After many close calls on the narrow, winding road and liberal horn honking by our driver, we finally arrived at the Sungai Palas Tea Plantation (safely I might add).
First, we explored the processing plant where a tour guide attempted to explain all the intricacies of tea making to us. Unfortunately, the sound of the machines overpowered her educational attempts and left me as clueless as ever. Good thing there were signs hanging near each step so I could get a vague gist of the process.
Apparently, after harvesting the tea, the leaves go through a rolling machine that crushes the leaves and breaks up their cells. This helps to release the juices within the leaves for fermentation.
The broken green leaves are left in a flat tray and exposed to air for up to two hours. This part of the process is important and monitored closely because it is when the leaves’ characteristic flavors are developed.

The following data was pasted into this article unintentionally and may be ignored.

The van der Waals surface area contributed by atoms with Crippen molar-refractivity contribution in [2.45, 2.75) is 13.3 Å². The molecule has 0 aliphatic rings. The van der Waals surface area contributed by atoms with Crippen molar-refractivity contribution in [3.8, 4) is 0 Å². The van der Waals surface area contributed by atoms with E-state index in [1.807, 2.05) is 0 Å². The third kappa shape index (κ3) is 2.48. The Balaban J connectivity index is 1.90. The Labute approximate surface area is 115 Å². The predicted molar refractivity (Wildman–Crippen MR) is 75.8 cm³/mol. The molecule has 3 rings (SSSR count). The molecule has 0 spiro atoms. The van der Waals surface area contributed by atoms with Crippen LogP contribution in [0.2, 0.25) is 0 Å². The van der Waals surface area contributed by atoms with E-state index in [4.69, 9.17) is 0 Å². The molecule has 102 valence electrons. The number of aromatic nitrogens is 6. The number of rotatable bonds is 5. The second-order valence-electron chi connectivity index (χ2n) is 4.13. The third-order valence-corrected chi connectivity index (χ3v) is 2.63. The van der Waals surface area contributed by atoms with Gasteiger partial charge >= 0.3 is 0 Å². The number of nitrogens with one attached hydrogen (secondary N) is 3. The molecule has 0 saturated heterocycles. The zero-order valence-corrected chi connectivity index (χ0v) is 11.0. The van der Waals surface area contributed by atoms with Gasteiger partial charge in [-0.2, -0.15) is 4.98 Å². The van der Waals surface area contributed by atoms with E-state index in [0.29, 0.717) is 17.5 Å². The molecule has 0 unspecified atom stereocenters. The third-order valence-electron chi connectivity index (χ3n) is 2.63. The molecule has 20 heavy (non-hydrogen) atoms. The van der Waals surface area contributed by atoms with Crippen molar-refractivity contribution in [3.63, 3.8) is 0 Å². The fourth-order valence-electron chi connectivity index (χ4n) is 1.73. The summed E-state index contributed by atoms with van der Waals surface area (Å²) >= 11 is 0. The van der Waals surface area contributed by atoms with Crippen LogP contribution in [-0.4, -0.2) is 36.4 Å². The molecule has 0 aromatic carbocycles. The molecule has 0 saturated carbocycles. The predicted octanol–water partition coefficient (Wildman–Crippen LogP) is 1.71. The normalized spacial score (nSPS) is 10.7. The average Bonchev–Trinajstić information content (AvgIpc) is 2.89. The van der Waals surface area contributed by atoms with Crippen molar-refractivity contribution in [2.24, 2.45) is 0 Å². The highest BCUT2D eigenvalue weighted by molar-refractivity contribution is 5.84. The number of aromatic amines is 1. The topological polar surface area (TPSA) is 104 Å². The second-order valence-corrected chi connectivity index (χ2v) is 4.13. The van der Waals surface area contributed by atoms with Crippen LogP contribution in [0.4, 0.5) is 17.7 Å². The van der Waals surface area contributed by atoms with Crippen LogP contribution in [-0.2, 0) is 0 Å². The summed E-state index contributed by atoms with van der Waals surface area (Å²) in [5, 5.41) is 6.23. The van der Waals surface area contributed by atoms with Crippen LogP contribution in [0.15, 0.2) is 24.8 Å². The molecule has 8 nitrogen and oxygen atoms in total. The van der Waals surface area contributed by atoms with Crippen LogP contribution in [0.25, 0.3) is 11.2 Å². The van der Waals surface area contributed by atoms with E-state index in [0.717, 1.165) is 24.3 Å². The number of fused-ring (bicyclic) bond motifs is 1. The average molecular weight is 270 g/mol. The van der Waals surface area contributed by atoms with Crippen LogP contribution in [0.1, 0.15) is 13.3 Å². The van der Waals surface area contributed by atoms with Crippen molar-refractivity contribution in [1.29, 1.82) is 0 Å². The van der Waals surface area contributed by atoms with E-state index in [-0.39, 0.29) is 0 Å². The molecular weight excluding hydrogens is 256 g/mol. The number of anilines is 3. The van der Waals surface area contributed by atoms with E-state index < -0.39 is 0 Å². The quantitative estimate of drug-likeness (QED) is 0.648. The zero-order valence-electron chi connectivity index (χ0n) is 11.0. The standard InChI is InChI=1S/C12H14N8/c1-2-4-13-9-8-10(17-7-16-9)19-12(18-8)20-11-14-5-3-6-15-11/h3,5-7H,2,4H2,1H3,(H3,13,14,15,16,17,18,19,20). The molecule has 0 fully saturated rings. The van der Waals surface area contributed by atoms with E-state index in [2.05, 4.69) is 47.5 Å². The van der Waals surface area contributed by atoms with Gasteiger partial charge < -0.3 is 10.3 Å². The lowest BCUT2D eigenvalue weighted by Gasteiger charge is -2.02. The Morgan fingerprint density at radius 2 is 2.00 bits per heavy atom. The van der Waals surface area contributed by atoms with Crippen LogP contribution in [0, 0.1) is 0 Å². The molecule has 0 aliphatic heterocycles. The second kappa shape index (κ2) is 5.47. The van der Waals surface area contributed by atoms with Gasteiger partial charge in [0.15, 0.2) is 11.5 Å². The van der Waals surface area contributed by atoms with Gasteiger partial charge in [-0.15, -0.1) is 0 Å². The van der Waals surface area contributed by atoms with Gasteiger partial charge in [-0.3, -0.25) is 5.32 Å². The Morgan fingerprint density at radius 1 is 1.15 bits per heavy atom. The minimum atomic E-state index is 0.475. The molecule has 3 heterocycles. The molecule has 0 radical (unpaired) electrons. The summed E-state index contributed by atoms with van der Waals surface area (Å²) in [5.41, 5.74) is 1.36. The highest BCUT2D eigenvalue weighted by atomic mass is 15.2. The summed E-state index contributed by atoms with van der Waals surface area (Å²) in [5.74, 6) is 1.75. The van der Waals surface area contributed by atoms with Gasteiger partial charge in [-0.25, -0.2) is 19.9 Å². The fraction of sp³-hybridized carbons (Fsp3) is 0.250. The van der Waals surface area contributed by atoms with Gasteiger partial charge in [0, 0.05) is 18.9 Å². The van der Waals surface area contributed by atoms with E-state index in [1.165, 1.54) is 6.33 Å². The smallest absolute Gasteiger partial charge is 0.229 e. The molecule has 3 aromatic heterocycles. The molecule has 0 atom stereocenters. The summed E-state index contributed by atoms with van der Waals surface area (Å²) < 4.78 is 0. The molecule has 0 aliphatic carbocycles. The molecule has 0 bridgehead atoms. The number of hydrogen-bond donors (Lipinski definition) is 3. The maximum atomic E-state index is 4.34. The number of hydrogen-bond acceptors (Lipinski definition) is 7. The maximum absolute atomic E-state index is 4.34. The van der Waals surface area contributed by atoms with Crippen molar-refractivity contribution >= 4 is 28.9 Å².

Next the leaves pass through the dryer, which burns rubber wood branches and creates temperatures up to 100 degrees Celsius. The 20-minute drying process halts the fermentation, and the leaves come out crispy with less than three percent moisture in them. At this point, they look a lot like the tea leaves we’re used to seeing.
The dried leaves pass through sieves of various sizes. This essentially removes the last bits of large fibers and separates the tea into grades. The finer the blend, the better quality of tea it makes.
And of course, after every tour you must exit through the gift shop and café. Here you could buy all kinds of tea-related products – skin care, perfumes and food. You could also buy snacks and desserts and sit by a floor-to-ceiling window with gorgeous views of the surrounding plantation. This alone is probably worth the visit, especially since I don’t even drink tea or coffee.
While I waited for the others to eat their snacks, I wandered around the small museum space that explained the plantation’s history. They were displaying some really interesting tools and machines used to harvest tea in the old days. I don’t think I’d be one to work in the fields (although, I suppose it’s in my genes since my grandma worked in the sugarcane plantations on Kauai), but I do have to respect all the hard-working people who help bring such an everyday product into our lives.